This Week Community News
Gary Seaman Jr.
Original Article: bit.ly/1CwMSG8
Columbus Public Health officials continue to battle a syphilis outbreak they report has disproportionately affected gay black males.
Health officials say that between January and September of 2014, 210 cases were reported.
Following a national trend in metropolitan areas, the majority of cases in Franklin County continue to be men who have sex with men.
Of the cases diagnosed in men, 50 percent are reported to be black. Meanwhile, the number of infectious syphilis cases has increased more than 70 percent among African-American males.
As a result of this outbreak, Columbus Public Health is investigating each case to establish any possible links, following up with all contacts of each case so they can be treated and reaching out to central Ohio physicians to be on the lookout for symptoms.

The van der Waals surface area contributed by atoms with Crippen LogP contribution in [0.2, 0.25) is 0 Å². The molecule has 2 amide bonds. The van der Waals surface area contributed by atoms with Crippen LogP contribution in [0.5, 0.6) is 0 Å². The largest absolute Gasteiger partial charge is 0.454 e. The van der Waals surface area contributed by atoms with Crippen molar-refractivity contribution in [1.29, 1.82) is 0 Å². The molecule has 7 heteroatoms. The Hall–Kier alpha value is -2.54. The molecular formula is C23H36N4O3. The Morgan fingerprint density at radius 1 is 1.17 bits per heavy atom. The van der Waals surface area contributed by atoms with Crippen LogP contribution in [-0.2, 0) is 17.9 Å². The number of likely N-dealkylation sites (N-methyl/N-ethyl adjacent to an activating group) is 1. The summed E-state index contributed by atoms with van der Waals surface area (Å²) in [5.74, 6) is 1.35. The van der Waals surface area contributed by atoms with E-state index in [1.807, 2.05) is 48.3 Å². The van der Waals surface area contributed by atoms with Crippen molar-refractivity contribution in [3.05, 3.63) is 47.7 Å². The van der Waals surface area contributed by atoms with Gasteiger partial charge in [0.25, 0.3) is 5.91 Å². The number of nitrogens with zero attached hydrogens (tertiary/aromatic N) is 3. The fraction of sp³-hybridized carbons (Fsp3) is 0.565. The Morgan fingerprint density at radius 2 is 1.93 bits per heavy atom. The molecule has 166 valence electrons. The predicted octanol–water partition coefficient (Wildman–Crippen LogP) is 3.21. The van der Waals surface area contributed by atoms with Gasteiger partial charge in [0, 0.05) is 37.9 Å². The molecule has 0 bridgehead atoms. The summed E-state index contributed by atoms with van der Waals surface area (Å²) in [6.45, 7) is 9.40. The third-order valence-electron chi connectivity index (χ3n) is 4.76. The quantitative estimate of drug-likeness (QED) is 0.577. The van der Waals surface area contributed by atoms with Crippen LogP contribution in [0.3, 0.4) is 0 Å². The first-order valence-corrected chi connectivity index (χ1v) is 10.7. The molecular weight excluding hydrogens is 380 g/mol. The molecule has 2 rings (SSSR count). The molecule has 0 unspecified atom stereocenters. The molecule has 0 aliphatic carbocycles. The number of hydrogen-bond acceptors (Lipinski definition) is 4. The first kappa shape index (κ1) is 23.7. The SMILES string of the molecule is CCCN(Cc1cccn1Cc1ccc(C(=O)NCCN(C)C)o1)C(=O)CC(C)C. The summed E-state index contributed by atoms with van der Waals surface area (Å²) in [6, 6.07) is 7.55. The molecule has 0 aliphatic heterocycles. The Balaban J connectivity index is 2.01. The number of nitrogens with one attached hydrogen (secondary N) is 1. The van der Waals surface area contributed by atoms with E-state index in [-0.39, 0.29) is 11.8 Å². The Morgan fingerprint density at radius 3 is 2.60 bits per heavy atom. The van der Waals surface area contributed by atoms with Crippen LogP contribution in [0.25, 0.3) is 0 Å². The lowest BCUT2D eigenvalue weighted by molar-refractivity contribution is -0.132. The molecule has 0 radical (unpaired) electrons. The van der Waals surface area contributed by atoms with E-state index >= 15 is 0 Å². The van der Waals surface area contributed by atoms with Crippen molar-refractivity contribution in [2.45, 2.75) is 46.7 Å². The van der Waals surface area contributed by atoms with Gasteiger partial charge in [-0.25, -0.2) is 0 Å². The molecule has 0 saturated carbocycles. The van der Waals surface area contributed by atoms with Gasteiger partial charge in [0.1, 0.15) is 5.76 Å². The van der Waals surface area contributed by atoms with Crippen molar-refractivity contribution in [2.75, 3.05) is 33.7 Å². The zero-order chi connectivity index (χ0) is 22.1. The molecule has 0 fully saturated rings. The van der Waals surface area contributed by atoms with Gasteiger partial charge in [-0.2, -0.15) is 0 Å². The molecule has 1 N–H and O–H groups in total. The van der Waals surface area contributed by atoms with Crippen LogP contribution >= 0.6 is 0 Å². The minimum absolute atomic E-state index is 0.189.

In addition, there will be targeted advertising on the web to specific sub groups affected.
Dr. Jose Bazan, medical director for the sexual health clinic at Columbus Public Health, said early detection is paramount in curing the disease and keeping it from being spread to others.
"The thing about syphilis is it has some classic or very characteristic signs and symptoms, depending on the stage that you’re in," Bazan said.
The first stage involves a painless chancre, or sore, in the genital area, mouth or anus, followed by a diffuse body rash that can include the palms or bottom of the feet.
Full text of article available at link below: bit.ly/1CwMSG8